What support can we offer our patients with Sickle Cell Disease?
The biggest support that we can offer our patients with Sickle Cell Disease is Sickle Cell specific education to bring awareness of the disease process. Persons living with Sickle Cell have historically been misinformed about the disease process from healthcare professionals and myths in the community in general. With this knowledge in hand, patients can understand why taking disease modifying therapy, such as Hydroxyurea, reduces end-organ damage and mortality. The Sickle Cell Program at YNHH offers not only medical care but supportive care that is led by a team of experts in Sickle Cell Disease, including mental health support, chaplain services, and social work services.
What advances have made the biggest impact in the treatment of patients with Sickle Cell Disease in the last five years?
The biggest advancements in Sickle Cell have been in understanding the disease process. It was once thought that Sickle Cell Disease simply meant sickled cells "getting stuck" in the blood vessels and causing damage. We now know that Sickle Cell Disease is a multisystem disorder that is medically complex with excessive chronic inflammation. This involves inflammatory cytokines, the innate and adaptive immune systems, and endothelial dysfunction that leads to damage in any and every organ. With this background, investigators have now been able to study targeted disease modifying therapies. Allogeneic stem cell transplant is the only cure for Sickle Cell Disease. However, it is only available to a select few for many years, including limited by available donors. Gene therapy is currently in clinical trials but may soon be available. This is also limited to a select few due to the strict criteria of these trials. When it does become available it is unknown which insurers will cover this therapy, especially with ~70% of persons with Sickle Cell Disease receiving government medical insurance. Therefore, it is necessary to continue to develop disease modifying therapies that are available to the majority of persons living with sickle cell disease in the U.S.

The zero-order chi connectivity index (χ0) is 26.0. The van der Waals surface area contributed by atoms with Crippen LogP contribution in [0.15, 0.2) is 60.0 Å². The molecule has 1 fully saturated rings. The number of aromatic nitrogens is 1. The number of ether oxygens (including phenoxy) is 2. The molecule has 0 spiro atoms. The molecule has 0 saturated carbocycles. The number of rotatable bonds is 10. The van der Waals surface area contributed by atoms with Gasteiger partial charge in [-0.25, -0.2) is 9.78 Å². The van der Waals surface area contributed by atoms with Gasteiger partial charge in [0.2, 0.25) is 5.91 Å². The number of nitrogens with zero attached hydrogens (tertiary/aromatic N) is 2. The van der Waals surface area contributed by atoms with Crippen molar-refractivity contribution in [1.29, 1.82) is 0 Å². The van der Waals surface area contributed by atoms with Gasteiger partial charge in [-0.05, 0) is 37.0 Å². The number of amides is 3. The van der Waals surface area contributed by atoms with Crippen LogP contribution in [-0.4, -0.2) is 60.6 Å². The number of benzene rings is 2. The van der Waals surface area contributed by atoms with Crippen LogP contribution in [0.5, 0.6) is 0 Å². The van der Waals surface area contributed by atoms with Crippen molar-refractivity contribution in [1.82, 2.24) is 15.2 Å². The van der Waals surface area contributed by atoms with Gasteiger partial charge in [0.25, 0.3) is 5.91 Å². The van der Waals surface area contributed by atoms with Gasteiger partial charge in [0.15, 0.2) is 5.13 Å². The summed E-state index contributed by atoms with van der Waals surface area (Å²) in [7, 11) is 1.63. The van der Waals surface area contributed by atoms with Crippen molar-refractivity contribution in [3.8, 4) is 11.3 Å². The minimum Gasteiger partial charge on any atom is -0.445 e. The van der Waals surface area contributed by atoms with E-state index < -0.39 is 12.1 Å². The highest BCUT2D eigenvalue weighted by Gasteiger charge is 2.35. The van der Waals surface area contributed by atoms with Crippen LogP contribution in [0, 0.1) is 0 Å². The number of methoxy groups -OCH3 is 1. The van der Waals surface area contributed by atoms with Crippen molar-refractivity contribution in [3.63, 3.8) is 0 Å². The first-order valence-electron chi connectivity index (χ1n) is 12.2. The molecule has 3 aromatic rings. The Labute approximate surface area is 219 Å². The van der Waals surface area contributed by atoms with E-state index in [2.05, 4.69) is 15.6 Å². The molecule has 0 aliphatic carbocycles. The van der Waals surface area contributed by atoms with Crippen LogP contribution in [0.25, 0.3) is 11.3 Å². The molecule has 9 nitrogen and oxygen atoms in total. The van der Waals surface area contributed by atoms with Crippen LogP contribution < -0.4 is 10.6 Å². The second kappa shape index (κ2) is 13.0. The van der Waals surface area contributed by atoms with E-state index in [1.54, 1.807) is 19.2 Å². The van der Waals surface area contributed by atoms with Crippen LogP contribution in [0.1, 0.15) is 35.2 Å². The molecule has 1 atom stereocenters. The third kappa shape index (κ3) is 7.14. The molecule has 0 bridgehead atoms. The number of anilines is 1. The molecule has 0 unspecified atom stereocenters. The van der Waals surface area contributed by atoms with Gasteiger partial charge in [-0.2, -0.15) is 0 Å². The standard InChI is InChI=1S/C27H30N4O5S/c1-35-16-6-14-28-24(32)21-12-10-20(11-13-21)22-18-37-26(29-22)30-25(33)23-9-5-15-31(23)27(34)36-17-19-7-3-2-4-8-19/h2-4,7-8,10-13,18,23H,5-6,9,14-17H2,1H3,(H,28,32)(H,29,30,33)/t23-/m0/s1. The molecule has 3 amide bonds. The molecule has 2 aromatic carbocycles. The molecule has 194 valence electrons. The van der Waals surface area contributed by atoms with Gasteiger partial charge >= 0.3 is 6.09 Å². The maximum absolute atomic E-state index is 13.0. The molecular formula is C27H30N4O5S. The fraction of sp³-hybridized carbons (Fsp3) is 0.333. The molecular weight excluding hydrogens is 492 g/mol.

What inspires you to work as a hematologist?
I have had a love of hematology since my first rotation on the hematology service as a resident. There is so much biochemistry involved. Specifically, with regards to Sickle Cell Disease, I am inspired by my patients. We learn from one another. As a hematologist, educating providers and patients is my passion. It is critical to decreasing mortality and improving overall healthcare outcomes. On the other hand, one of the key components to education, evidenced-based practice, is lacking when it comes to Sickle Cell Disease care. Education and research are inseparable. A theme that has emerged from my education research is that the paucity of data to guide management makes it less desirable to care for patients with Sickle Cell Disease.